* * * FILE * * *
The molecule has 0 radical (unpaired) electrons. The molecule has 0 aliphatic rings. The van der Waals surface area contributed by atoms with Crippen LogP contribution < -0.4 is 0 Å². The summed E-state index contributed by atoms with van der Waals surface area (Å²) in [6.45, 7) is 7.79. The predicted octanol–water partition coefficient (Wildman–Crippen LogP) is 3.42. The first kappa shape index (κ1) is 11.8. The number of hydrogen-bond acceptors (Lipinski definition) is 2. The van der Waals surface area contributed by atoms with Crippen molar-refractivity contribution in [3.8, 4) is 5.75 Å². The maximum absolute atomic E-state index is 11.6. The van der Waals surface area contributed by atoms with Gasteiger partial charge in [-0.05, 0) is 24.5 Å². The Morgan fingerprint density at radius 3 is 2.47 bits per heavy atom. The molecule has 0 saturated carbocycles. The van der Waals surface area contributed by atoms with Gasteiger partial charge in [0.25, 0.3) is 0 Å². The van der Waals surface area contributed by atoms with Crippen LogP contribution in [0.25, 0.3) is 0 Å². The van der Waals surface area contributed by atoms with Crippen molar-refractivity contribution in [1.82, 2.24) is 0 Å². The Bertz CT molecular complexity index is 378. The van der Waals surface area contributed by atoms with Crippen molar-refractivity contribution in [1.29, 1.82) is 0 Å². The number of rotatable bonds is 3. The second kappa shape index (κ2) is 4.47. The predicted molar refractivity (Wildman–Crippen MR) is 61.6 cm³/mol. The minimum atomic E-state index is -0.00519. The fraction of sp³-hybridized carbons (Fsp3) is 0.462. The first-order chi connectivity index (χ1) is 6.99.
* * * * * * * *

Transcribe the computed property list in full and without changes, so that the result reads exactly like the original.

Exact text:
The molecule has 0 radical (unpaired) electrons. The molecule has 0 aliphatic rings. The van der Waals surface area contributed by atoms with Crippen LogP contribution < -0.4 is 0 Å². The summed E-state index contributed by atoms with van der Waals surface area (Å²) in [6.45, 7) is 7.79. The predicted octanol–water partition coefficient (Wildman–Crippen LogP) is 3.42. The first kappa shape index (κ1) is 11.8. The number of hydrogen-bond acceptors (Lipinski definition) is 2. The van der Waals surface area contributed by atoms with Crippen molar-refractivity contribution in [3.8, 4) is 5.75 Å². The maximum absolute atomic E-state index is 11.6. The van der Waals surface area contributed by atoms with Gasteiger partial charge in [-0.05, 0) is 24.5 Å². The Morgan fingerprint density at radius 3 is 2.47 bits per heavy atom. The molecule has 0 saturated carbocycles. The van der Waals surface area contributed by atoms with Gasteiger partial charge in [0.25, 0.3) is 0 Å². The van der Waals surface area contributed by atoms with Crippen LogP contribution in [0.25, 0.3) is 0 Å². The van der Waals surface area contributed by atoms with Crippen molar-refractivity contribution in [1.82, 2.24) is 0 Å². The Bertz CT molecular complexity index is 378. The van der Waals surface area contributed by atoms with Crippen molar-refractivity contribution in [1.29, 1.82) is 0 Å². The number of rotatable bonds is 3. The second kappa shape index (κ2) is 4.47. The predicted molar refractivity (Wildman–Crippen MR) is 61.6 cm³/mol. The minimum atomic E-state index is -0.00519. The fraction of sp³-hybridized carbons (Fsp3) is 0.462. The first-order chi connectivity index (χ1) is 6.99.